Paragraphs 16 and 19 of our Select Committee's report on the oil crisis cite as an example the dreadful results for India from the high costs of oil imports in 1974. I quote India because the scale of suffering there is so enormous, but its problems are shared by other developing countries. The cost of oil imports in 1974 was twice the cost in 1973, and the figure for 1975 will probably be greater. Even allowing for an increase in the prices obtained for the exports of commodities, the poorest countries are suffering greatly. I have seen an estimate that from 1973 to 1975 India has probably had a net balance of payments loss of over $3½ per head of population.

In paragraph 24 of our report we say with careful and deliberate understatement—we follow the pattern of most Select Committees and we do not indulge in over-emphasis—that the prospects for the next five years are alarming. However, we are encouraged that the Government realise this. We welcome the Government's reference on the cover of the White Paper to the fact that there has been a change in emphasis and that we now set out to give more help to the poorest countries.

I am disappointed that more is not said in the White Paper about the voluntary agencies. Members of our Select Committee felt that the voluntary agencies would have an even more important rôle in future. That view was reinforced by members of the Committee who had heard at first-hand of the experience of the North American agencies. We were all greatly impressed to hear about the close co-operation between the American voluntary agencies and the American Overseas Development Council—this is something which we should learn—which together have considerable influence on opinion in Congress and among the public. I should like the Parliamentary Secretary to say more about the voluntary agencies. Our Select Committee talked with many people in the national and international aid agencies. We found that their problems were similar to ours, and we felt that if we worked together more we could achieve more.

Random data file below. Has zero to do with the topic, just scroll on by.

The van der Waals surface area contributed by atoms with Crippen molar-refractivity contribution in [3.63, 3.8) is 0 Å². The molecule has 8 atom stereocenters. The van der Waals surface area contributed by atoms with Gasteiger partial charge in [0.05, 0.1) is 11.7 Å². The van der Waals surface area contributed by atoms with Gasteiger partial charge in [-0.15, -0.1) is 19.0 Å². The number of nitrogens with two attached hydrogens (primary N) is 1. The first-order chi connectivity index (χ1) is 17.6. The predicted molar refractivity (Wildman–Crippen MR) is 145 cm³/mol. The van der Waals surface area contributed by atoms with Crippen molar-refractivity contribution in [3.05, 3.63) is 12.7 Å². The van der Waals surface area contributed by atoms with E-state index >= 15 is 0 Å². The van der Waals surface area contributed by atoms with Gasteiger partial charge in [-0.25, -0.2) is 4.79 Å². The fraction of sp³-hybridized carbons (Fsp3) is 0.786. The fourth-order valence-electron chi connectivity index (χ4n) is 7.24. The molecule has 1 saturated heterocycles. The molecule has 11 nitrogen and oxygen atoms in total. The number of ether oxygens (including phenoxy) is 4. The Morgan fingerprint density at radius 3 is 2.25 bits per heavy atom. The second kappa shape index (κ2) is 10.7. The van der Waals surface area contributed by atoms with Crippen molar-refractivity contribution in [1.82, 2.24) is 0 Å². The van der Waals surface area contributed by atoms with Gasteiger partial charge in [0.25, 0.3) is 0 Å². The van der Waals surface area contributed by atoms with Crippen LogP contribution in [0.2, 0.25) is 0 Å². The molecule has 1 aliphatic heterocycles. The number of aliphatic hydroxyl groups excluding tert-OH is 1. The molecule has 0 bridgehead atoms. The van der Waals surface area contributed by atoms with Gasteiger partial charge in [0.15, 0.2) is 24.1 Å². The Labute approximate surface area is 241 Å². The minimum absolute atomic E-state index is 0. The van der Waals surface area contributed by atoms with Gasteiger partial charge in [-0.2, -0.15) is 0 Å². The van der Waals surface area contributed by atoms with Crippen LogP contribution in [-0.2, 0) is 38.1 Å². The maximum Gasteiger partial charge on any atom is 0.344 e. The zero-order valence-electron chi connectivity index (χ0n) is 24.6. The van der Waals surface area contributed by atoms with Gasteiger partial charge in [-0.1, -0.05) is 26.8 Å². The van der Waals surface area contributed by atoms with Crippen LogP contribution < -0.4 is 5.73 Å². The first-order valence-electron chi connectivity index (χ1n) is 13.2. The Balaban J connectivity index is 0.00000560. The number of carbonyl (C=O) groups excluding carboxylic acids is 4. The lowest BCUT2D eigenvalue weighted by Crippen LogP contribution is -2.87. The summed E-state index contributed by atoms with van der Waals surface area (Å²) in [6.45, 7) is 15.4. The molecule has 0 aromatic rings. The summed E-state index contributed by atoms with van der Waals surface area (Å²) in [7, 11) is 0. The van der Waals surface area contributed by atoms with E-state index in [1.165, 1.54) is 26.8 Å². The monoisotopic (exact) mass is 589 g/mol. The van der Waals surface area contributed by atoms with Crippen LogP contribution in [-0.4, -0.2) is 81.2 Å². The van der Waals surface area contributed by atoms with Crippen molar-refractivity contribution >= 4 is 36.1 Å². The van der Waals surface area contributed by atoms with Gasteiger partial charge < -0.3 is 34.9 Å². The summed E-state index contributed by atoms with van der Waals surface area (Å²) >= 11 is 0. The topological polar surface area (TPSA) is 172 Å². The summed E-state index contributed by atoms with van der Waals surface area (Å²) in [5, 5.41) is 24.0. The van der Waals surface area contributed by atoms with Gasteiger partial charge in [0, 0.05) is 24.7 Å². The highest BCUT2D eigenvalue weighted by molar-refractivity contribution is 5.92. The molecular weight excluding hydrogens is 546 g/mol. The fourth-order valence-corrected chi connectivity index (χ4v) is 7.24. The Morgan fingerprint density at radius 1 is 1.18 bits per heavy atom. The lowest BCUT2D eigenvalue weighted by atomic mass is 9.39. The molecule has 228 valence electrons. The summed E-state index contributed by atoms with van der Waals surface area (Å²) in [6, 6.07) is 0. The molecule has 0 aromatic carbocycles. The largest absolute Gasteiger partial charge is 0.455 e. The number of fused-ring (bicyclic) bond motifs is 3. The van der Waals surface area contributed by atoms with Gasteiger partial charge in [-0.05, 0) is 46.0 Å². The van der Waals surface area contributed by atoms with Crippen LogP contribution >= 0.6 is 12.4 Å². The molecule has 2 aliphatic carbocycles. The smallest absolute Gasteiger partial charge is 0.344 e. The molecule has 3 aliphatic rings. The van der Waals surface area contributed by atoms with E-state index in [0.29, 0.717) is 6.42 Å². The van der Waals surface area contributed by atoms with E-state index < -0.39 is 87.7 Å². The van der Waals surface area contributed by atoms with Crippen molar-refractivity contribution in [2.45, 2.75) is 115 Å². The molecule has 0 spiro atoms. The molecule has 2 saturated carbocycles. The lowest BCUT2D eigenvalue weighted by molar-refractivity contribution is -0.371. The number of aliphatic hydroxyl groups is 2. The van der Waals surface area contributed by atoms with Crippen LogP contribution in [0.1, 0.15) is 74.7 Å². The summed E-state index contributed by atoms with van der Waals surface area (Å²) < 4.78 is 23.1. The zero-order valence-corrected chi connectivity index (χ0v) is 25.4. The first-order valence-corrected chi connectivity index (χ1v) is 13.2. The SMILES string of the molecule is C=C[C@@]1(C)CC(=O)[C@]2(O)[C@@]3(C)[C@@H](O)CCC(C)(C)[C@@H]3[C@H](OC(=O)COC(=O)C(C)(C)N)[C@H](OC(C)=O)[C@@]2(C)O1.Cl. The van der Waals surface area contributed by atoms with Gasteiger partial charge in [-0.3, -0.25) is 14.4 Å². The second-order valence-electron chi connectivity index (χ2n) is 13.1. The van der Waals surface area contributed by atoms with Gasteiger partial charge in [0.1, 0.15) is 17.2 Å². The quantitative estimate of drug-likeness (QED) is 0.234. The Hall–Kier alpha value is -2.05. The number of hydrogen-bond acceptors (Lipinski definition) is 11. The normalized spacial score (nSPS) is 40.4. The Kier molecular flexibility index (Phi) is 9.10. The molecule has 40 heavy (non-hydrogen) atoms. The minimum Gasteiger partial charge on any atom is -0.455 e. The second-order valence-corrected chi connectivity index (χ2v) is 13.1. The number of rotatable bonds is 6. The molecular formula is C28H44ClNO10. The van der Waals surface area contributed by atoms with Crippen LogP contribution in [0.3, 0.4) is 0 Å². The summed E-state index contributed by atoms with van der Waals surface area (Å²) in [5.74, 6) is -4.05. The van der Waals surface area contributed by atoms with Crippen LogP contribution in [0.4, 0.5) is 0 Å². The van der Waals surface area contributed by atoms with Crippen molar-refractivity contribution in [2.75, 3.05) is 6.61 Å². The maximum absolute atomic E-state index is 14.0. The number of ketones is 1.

My right hon. Friend the Minister and the hon. Member for City of London and Westminster, South referred, as does the White Paper in Chapter IX, to the European Economic Community. I welcome what is said in Chapter IX, particularly as I serve on the European Parliament's Committee on Development and Cooperation. However, I wish that I had more cheerful news from the European Community. The Minister referred, although not in great detail—I do not suggest that he should have done—to the discussions which he had had with his fellow Ministers in the Community. The hon. Member for City of London and Westminster, South referred to the fact that many of us believed that if this country were to remain in the Community the totality of aid would be greater than the sum of the individual contributions.